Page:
Although there has been much talk of the U.S. “pivot to Asia,” the European Union (EU) has also been increasing its relations with Asia in recent years. The Diplomat’s Shannon Tiezzi spoke with Fraser Cameron, Director of the EU-Asia Center, about the reasons for the EU pivot and the future of EU engagement with Asia states.
The Diplomat: Why has the EU decided to focus more on Asia?
Cameron: The EU decision has to do with the steady rise of Asia as a source of global growth. Asia is the EU’s biggest trading partner (just ahead of the U.S.), represents one-third of the global economy and 45 percent of the world’s growth. China alone contributes 35 percent of global growth and 11 percent of global trade. Second, the EU recognizes that there are few global problems such as proliferation, disease, climate change, or terrorism, that can be resolved without Asian involvement.
So how does the EU actually engage in Asia?
The EU operates on three levels. First, the EU is a prominent member of ASEM, the biannual meeting that brings European and Asian leaders together to discuss global concerns. The most recent summit was in Mongolia in September 2016 and the next summit is scheduled for Brussels in 2018. Second, the EU supports regional groupings such as ASEAN [the Association for Southeast Asian Nations] and SAARC [South Asia Association for Regional Cooperation]. The EU is by far the biggest contributor of financial and technical assistance to ASEAN. And third, via bilateral relations with the focus on the EU’s four strategic partners – China, Japan, India, and Korea.
What sort of trade agreements does the EU have in Asia?
The EU hopes that as the ASEAN Economic Community develops there will be a bloc-to-bloc deal. But in the meantime the focus is on bilateral trade deals. The EU has concluded ambitious trade deals with Singapore and Vietnam and is currently negotiating with Indonesia, the Philippines, Malaysia, and Thailand – although this latter one is frozen as a result of the military takeover.
The EU has concluded an FTA with Korea (similar to that of the United States) and hopes to conclude a deal with Japan in the near future. The probable death of TPP [the Trans-Pacific Partnership] means that Japan is now keener to conclude the deal with the EU. Negotiations with India are proving tougher due to the difficulty of opening the service sector. As regards China, the priority is a bilateral investment agreement (again, similar to what the United States is trying to do). But these negotiations have not advanced much in the past year. The EU is pressing China to ensure a level playing field for European companies in China, many of which are facing increasing obstacles and red tape.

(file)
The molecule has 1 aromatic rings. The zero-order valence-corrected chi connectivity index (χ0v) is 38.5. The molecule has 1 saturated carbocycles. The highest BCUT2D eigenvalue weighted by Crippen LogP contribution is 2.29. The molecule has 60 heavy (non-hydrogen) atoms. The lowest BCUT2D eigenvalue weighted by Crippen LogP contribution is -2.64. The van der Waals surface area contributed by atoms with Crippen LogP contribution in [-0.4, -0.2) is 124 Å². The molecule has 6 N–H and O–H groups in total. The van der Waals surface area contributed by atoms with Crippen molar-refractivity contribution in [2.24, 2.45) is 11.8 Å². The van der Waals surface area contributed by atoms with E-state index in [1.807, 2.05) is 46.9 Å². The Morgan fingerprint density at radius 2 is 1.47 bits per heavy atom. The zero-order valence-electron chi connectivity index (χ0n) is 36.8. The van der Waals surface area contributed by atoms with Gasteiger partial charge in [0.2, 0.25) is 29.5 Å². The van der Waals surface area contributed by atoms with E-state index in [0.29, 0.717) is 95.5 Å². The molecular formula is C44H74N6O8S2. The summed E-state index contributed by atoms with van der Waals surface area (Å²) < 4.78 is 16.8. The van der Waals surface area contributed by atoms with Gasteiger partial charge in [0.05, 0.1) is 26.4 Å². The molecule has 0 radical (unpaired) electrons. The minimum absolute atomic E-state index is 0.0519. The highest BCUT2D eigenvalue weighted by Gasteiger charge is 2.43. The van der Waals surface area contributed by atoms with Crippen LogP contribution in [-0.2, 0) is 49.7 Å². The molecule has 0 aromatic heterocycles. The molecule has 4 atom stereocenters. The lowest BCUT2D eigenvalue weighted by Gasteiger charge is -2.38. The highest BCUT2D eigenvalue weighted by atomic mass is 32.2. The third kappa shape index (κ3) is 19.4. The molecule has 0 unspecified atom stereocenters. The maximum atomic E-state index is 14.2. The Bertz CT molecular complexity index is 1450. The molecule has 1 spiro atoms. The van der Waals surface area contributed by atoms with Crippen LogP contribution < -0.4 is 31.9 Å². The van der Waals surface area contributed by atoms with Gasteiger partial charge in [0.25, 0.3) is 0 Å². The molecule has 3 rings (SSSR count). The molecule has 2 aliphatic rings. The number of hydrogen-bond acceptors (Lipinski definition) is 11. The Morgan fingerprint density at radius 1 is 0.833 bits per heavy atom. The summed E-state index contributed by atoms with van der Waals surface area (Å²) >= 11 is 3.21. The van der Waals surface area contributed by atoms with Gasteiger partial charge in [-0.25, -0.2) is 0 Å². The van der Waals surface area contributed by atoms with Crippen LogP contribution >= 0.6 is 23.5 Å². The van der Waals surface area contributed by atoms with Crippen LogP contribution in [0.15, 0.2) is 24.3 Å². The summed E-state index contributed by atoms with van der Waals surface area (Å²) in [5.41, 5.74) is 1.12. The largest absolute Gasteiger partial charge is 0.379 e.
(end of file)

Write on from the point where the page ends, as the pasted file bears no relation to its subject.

What about cooperation in security and other areas?
The EU is not a military actor like the United States, but it is a valuable partner for non-military actions. It helped broker peace deals in Aceh and Mindanao. It supports peace and reconciliation efforts on Northeast Asia through the NAPCI [Northeast Asia Peace and Cooperation Initiative] process. It leads the anti-piracy operation in the Gulf of Aden with the participation of several Asian countries. It runs high-level seminars on maritime security for ASEAN. It provides the lion’s share of funding for reconstruction in Myanmar and Afghanistan. It supports UN sanctions against the DPRK. And more broadly it promotes a rules-based international system which is of huge importance for global security. So no aircraft carriers in the South China Sea but a large investment in non traditional security fields.
What are the prospects of EU-US cooperation in Asia under President Trump?
It is no secret that most Europeans would have preferred a Clinton victory as she had already agreed to deepen transatlantic cooperation in Asia. With Trump there are too many unknowns. Will he maintain the pivot to Asia? Will he continue the mix of cooperation and containment of China? Will he maintain the alliance structure in Northeast Asia? Will he continue to support ASEAN? How will he approach human rights? The answers to these questions will give us an indication of how and where Brussels and Washington can work together in Asia.